A QUEST FOR WATER: (Based on actual events in the southern Sahara)
Chapter 7: SAYING GOODBYE (2)
Takat and Raichatou chatted merrily and sang songs; for the longest time, Fada and Mouheini advanced side by side in silence. Finally, Mouheini said, “yesterday, you mentioned that neither of us is married. Indeed, I am still a girl. But after the rains, I am set to marry my cousin Abdoul. It has been arranged by my parents, as is customary.”
Fada took a while before asking, “Does he make you feel like I do?”
“What do you mean?” asked Mouheini.
“Do you look at him the way you look at me? Does he make you feel good when you see him?” responded Fada.
Mouheini blushed. “I still do not know what you mean,” she said, falteringly.
Fada responded, almost a whisper, “Sure you do.” Again, both went silent.
Moments later, a jerry can started slipping off a donkey; it had not been tied on tightly enough. Fada and Mouheini ran in unison to catch it. As they tied it back on, helping one another weave the rope, their hands touched several times. Every time, Mouheini felt feelings she had never felt before. Fada did not hesitate to look at her, and he caressed her hand purposefully. She glanced away. Part of her wanted to run away. She could not allow herself think of him in this way. In a few months, she would be marrying Abdoul; besides, never before had a Tuareg and a Fulani married each other in her community. Cross-ethnic marriages were simply unheard of.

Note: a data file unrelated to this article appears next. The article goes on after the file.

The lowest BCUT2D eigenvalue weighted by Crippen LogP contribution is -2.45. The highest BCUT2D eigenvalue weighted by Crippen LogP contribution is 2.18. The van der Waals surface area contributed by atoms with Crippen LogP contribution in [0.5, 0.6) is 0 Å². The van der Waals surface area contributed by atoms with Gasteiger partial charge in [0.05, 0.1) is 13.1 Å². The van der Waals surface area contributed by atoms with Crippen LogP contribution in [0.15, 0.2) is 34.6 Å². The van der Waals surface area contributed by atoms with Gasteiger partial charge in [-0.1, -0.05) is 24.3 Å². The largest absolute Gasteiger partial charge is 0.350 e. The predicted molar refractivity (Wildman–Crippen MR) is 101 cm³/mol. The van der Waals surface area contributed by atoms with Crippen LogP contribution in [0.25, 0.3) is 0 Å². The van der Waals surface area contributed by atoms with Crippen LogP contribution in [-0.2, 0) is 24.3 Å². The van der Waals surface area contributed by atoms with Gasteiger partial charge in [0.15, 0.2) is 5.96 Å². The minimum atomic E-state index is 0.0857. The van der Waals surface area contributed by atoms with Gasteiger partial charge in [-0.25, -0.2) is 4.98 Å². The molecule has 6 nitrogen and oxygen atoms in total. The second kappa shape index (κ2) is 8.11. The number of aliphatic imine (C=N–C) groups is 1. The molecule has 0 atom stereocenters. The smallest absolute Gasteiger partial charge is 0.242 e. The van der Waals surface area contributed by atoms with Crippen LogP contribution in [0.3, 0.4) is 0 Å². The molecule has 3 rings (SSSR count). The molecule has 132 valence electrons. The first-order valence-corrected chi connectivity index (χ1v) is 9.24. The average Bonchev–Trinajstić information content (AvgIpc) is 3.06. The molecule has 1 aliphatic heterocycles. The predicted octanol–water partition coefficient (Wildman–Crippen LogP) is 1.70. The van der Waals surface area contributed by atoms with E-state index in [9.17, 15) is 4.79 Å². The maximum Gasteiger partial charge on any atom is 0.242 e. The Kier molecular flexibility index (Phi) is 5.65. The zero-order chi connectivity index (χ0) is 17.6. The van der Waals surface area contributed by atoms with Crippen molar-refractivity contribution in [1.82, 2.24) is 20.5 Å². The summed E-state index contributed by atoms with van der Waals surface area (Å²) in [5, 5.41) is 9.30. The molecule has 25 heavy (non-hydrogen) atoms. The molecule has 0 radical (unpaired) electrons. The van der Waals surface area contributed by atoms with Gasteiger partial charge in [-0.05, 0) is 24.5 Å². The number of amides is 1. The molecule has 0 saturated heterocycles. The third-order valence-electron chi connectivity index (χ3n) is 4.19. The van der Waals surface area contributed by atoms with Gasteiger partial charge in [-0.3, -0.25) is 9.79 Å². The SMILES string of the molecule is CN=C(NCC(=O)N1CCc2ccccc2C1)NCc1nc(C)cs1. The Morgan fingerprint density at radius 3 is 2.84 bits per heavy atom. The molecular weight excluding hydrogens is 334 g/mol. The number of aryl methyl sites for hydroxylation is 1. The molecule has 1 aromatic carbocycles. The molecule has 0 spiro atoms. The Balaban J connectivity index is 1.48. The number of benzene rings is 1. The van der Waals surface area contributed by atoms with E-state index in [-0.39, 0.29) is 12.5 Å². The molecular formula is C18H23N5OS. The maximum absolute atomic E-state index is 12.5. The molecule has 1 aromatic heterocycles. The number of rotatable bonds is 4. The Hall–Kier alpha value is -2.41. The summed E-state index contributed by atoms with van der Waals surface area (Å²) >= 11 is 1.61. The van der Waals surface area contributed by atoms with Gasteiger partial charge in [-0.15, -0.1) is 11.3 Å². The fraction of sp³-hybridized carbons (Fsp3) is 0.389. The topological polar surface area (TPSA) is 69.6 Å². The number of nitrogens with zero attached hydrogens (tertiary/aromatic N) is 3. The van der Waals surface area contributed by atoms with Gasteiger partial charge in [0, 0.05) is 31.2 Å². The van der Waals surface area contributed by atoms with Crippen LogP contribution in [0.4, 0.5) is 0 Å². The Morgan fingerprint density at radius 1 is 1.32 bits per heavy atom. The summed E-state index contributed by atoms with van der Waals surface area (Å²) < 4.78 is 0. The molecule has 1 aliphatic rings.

photo: Bintou in the role of a giddy Mouheini. Bintou (like Mouheini in the story) was married the year after this photo was taken at age 14.